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Day 13 and 14 – Naxos

As I write this we’re on our way to Siros, and it’s good to be back on the water after two days in Naxos.   We were both looking forward to Naxos, partly because of what our Greek friend Nancy had told us but also after watching Francesco Da Mosta in the TV series Mediterranean voyage in which he charts the route of his venetian ancestors from Venice to Istanbul.  One episode called the white islands, a name the Cyclades are sometimes called, stopped off at Naxos town.

Naxos is steeped with venetian history and architecture with an imposing Venetian castle at the top of the chora.  Even more interesting are the maze of tiny random streets and alleys below the castle where it’s very easy to very lost.  These were built by the venetians to help defend against pirates who would either get lost or dissoriented and then be much easier to deal with.

The alleys and streets now have a more Greek feel to them with the typical white painted grouting around random shaped stones on the floor.  The alleys have a myriad of shops, bars, cafes and tavernas but behind that you can still see and feel the venetian history.   There are pieces of venetian architecture everywhere, for example the odd lintel or arch that dates back 700 years and venetian symbols such as the winged lion dotted here and there.   All this topped with the castle and venetian palazzi lived in by the very few richest venetian families.   Naxos is quite touristy, but as with other cycladian towns retains much of its charm and the history is inescapable.

For some reason I was expecting a big harbour and marina at Naxos, but neither is the case.   For sailing chums the marina really just consists of two arms for private boats which seem to be pretty constantly full.  There was a harbour master there when we arrived who moved a couple of boats so we could scrunch in.   He will also put boats out at an angle from the end of the pontoon.  The harbour is tight and mostly an anchor drop.  So unless if your boat isn’t terribly well behaved in reverse you’re as well reversing in to the harbour.   There are also a very few spaces either stern too our side too at the harbour entrance.   If the marina is full there is a yacht basin the other side of the ferry dock where you can anchor and dinghy into Naxos.  This looked OK, and a pretty viable alternative.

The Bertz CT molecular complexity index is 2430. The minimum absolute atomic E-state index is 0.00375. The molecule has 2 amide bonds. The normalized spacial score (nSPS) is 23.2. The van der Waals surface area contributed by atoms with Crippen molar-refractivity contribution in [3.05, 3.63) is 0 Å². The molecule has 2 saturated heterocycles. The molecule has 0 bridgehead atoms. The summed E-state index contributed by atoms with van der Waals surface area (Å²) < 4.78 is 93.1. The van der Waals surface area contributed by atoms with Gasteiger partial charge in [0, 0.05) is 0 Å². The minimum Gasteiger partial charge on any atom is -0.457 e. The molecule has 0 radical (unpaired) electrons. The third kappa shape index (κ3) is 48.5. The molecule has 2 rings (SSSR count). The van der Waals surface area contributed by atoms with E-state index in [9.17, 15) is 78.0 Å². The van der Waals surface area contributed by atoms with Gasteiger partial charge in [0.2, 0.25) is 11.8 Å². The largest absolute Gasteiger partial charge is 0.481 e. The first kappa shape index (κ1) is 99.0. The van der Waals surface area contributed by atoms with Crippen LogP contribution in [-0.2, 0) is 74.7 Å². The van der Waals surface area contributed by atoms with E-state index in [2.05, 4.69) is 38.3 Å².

Shortly after arriving we spotted a fuel tanker which was an opportunity to re-fuel.  I knew we wouldn’t mange to get back on one tank and calculated we had used somewhere between 60 and 75 litres so far.  Yachts have fuel gauges, but they’re generally unreliable so it’s always a good idea to log your engine hours so you can calculate how much fuel you’ve used.  In our case a Volvo Penta 55hp probably consumes about 2.5 to 3 litres an hour.   It actually turned out to be 63 litres or 2.52 oer hour.  The fuel man was a really nice chap, drove his mini tanker to the end of the pontoon and fueled the boats using the longest host in the world (30 yards ish).  Should have taken a picture but will next year 😊😊

Two days in Naxos goes pretty quickly, exploring the streets and alleys, the castle and this morning walking to the huge arch on the hill by the harbour which is all that remains of the unfinished temple to Apollo.  Of course we’ve much enjoyed the cafes, bars and tavernas add well, none of which let us down.  As with the rest of the trip so far we’ve been met with the friendliest and most helpful people.  You do also see some odd things, in the back streets of Naxos we were nearly run over by a moped the driver of which was clutching a container of some sort and had an old man as a Co pilot carrying crutches.  Needless to say they were going at pace!

Looking forward to Siros, which had been described by a local as the most beautiful island in the Cyclades, mind you he was born on Siros 😉  in the meantime a couple of piccies of Naxos.

Yammas!

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